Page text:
Dick Bennett had been an underdog his whole life. A 2-5 stretch, which included a bad loss to Iowa, brought out the best in the coach. He made changes on the court because he was still dealing with a selfish team. Almost every kid thought of himself first. Bennett said all you had to do is watch the game tape. They were just so into themselves.

Bennett also challenged his coaches. In a two hour coaches meeting he criticized himself, his team, and his staff. Then, he spent time coaching the coaches. He talked about his staff at Green Bay. They worked much harder on the court than we do, he said. From the moment the assistants at Green Bay hit the floor, they were coaching. They didn’t wait to be told. They just did it. They worked with the players individually, every single day. He thought his assistants at Wisconsin acted too much like head coaches. They talked too much before practice. They didn't work with the kids enough.

Dick Bennett was still establishing the foundation, and he was clarifying the expectations for the staff. That 2-5 stretch over three weeks in year two brought out the best in Dick Bennett. Brad Soderberg was on that staff. He grew up in Stevens Point, Wisconsin and attended Bennett’s basketball camps. He played at Stevens Point for Bennett, and he coached with him at Wisconsin. Brad Soderberg knew the Bennett system of basketball. It involved soundness in all areas. No fluff. You take care of the basketball. You defend at a high level. You force the opponent to beat you as opposed to you beating yourself. Though it would take time, by Dick Bennett's fifth year at Wisconsin, the Badgers had become a team that played a style of basketball that was uncomfortable to play against.

YEAR FIVE

Bennett knew it would take four to five years to build a program based on great defense. That's what it took at Stevens Point and at Green Bay. The 1999-2000 season was Dick Bennett’s fifth year at Wisconsin.

FROM BUBBLE TEAM TO FINAL FOUR

The Badgers were a team on the bubble in March of 2000. They were 8-8 in the Big Ten Conference. They finished sixth in the league. They had one player who averaged double figures; their leading scorer averaged merely 11.2 ppg.  Twenty years later, the Milwaukee Journal Sentinel wrote, “They played airtight defense, and a senior guard caught fire, but how did a team with a .500 league record and NO STARS reach college basketball’s promised land?”

THE RUN

The run actually started prior to the Big Ten Tournament with Wisconsin winning their final home game of the season against Bob Knight’s #12 ranked Indiana Hoosiers. Wisconsin knew they had to win a couple games in the Big Ten tournament to get off the bubble. They did just that, beating Northwestern and then Purdue, before losing to Michigan State in the conference semifinals. They would meet the Spartans again in three weeks. Wisconsin headed to the NCAA Tournament as the #8 seed.

FRESNO STATE

It was a classic #8 vs. #9 match-up in the opening round. Fresno State was coached by Jerry Tarkanian and his team had four players on the roster who would eventually play in the NBA. The Bulldogs were led by Courtney Alexander who led the nation in scoring with 24.8 points per game. The Badgers trailed at halftime but went on a 23-2 run in the second half to win the game. Badger Guard Jon Bryant connected on a school record-tying seven three-point field goals. National scoring leader Courtney Alexander was held to just 11 points on 5-for-19 field goal shooting. It was the start of a five game stretch of some of the best team defense college basketball has ever seen.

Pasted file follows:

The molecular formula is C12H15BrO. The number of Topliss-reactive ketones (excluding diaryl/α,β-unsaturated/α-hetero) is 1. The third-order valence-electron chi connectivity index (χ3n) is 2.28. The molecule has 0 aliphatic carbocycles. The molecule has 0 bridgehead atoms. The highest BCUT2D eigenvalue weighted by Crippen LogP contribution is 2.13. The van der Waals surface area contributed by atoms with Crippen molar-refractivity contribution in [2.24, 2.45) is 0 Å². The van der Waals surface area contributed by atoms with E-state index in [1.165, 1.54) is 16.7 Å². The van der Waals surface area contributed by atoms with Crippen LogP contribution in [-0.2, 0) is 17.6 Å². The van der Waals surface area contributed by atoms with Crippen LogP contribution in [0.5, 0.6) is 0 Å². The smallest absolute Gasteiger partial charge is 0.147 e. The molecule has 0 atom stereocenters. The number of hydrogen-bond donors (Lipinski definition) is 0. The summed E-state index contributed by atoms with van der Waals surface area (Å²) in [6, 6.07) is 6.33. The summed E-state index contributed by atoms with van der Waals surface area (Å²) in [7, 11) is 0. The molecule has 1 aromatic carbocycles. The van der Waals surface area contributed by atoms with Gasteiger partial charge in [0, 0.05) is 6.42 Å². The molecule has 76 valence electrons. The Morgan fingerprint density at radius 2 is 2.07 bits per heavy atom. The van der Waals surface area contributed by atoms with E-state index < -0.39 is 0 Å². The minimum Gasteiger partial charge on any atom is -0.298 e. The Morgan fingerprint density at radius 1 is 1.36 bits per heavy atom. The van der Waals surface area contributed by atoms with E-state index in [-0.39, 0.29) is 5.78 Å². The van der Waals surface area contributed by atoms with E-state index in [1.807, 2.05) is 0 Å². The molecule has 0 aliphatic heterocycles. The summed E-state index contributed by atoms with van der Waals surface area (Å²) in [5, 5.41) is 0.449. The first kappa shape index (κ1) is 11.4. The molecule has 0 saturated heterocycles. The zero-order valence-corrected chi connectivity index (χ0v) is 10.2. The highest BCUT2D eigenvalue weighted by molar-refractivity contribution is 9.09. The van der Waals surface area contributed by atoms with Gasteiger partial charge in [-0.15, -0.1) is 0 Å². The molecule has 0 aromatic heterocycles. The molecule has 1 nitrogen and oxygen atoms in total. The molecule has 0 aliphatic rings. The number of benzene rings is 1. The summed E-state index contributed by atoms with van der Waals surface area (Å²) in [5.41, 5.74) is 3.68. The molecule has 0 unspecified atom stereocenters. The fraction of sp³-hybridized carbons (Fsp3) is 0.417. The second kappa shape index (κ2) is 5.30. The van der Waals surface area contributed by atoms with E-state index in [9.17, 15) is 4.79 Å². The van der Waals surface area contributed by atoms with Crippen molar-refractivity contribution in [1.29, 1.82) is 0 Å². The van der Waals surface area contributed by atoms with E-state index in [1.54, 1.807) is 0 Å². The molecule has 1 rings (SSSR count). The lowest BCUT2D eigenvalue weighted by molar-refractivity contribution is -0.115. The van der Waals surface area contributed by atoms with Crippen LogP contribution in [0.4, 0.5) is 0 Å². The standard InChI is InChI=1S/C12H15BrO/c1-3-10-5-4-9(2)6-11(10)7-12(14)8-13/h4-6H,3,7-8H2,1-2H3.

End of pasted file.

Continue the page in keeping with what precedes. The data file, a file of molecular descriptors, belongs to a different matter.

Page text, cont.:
I HAD TO WORK SO HARD JUST TO GET THE BALL

Top-seeded Arizona was next, with a roster loaded with future NBA talent. They finished the season ranked number four in the country. They had a 26-6 record and were Pac 10 Conference Champs. Some experts suggest that the 66-59 win over top-seeded Arizona was Wisconsin’s signature win on their road to the Final Four. Arizona’s 59 points was their lowest point total of the season. Wisconsin forced 17 turnovers. At one point, they led 50-33. Arizona was young but supremely talented, with future NBA stars liked Gilbert Arenas, Richard Jefferson, and Luke Walton. "They made us play out of our game and do things we aren't used to," Arizona's Richard Jefferson said. Sophomore center Michael Wright was the team’s leading scorer. He was held to just four field goal attempts and two points in 37 minutes. "They came out and played real physical and wouldn't allow me to establish myself down low," Wright said. "I had to work so hard just to get the ball." Afterwards, Arizona Head Coach Lute Olson complimented Wisconsin's maturity and toughness. Olson said it was a difficult lesson to learn for his freshmen and sophomores. Arizona led just once the entire night, at 2-0.

“I DON’T THINK YOU CAN COMPARE THEM TO ANY TEAM I’VE SEEN”

They beat the Pac 10 Champs and now they faced the SEC Champs- LSU and Stromile Swift. Swift would go on to play nine seasons in the NBA. With Swift and fellow big man Jabari Smith, the Tigers were a trendy pick to win it all, even as a No. 4 seed. LSU averaged 76 points a game and had been ranked 10th in the nation.